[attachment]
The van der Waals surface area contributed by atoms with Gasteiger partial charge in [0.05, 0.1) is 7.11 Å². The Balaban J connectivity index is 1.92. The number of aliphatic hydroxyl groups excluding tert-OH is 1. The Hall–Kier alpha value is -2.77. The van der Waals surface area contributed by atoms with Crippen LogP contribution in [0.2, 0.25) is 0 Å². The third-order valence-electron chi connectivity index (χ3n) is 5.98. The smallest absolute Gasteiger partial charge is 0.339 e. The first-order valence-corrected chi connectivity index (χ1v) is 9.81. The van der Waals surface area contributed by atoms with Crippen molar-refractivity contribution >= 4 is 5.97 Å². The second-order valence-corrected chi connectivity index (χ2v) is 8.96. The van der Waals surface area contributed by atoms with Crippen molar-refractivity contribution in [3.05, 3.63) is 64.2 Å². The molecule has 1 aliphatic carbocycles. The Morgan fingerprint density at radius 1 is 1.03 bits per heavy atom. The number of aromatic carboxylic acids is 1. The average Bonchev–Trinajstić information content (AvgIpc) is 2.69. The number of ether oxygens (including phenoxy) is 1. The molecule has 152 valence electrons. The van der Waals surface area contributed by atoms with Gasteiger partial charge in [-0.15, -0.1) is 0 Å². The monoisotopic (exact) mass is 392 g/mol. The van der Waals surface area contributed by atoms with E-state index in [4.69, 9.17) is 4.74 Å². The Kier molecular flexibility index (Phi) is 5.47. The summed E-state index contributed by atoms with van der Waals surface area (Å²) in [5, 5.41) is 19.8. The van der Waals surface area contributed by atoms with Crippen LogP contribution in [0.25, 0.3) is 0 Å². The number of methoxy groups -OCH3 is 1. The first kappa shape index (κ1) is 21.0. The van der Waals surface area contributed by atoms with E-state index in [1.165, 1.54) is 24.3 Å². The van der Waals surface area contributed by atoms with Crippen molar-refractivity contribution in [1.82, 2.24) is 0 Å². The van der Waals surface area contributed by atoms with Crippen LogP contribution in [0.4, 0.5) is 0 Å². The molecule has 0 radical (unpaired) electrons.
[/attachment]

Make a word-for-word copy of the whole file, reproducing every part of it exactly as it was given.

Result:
The van der Waals surface area contributed by atoms with Gasteiger partial charge in [0.05, 0.1) is 7.11 Å². The Balaban J connectivity index is 1.92. The number of aliphatic hydroxyl groups excluding tert-OH is 1. The Hall–Kier alpha value is -2.77. The van der Waals surface area contributed by atoms with Crippen LogP contribution in [0.2, 0.25) is 0 Å². The third-order valence-electron chi connectivity index (χ3n) is 5.98. The smallest absolute Gasteiger partial charge is 0.339 e. The first-order valence-corrected chi connectivity index (χ1v) is 9.81. The van der Waals surface area contributed by atoms with Crippen molar-refractivity contribution >= 4 is 5.97 Å². The second-order valence-corrected chi connectivity index (χ2v) is 8.96. The van der Waals surface area contributed by atoms with Crippen molar-refractivity contribution in [3.05, 3.63) is 64.2 Å². The molecule has 1 aliphatic carbocycles. The Morgan fingerprint density at radius 1 is 1.03 bits per heavy atom. The number of aromatic carboxylic acids is 1. The average Bonchev–Trinajstić information content (AvgIpc) is 2.69. The number of ether oxygens (including phenoxy) is 1. The molecule has 152 valence electrons. The van der Waals surface area contributed by atoms with Gasteiger partial charge in [-0.15, -0.1) is 0 Å². The monoisotopic (exact) mass is 392 g/mol. The van der Waals surface area contributed by atoms with E-state index in [4.69, 9.17) is 4.74 Å². The Kier molecular flexibility index (Phi) is 5.47. The summed E-state index contributed by atoms with van der Waals surface area (Å²) in [5, 5.41) is 19.8. The van der Waals surface area contributed by atoms with Crippen LogP contribution in [0.25, 0.3) is 0 Å². The number of methoxy groups -OCH3 is 1. The first kappa shape index (κ1) is 21.0. The van der Waals surface area contributed by atoms with E-state index in [1.165, 1.54) is 24.3 Å². The van der Waals surface area contributed by atoms with Crippen molar-refractivity contribution in [1.82, 2.24) is 0 Å². The van der Waals surface area contributed by atoms with Crippen LogP contribution in [0.4, 0.5) is 0 Å². The molecule has 0 radical (unpaired) electrons.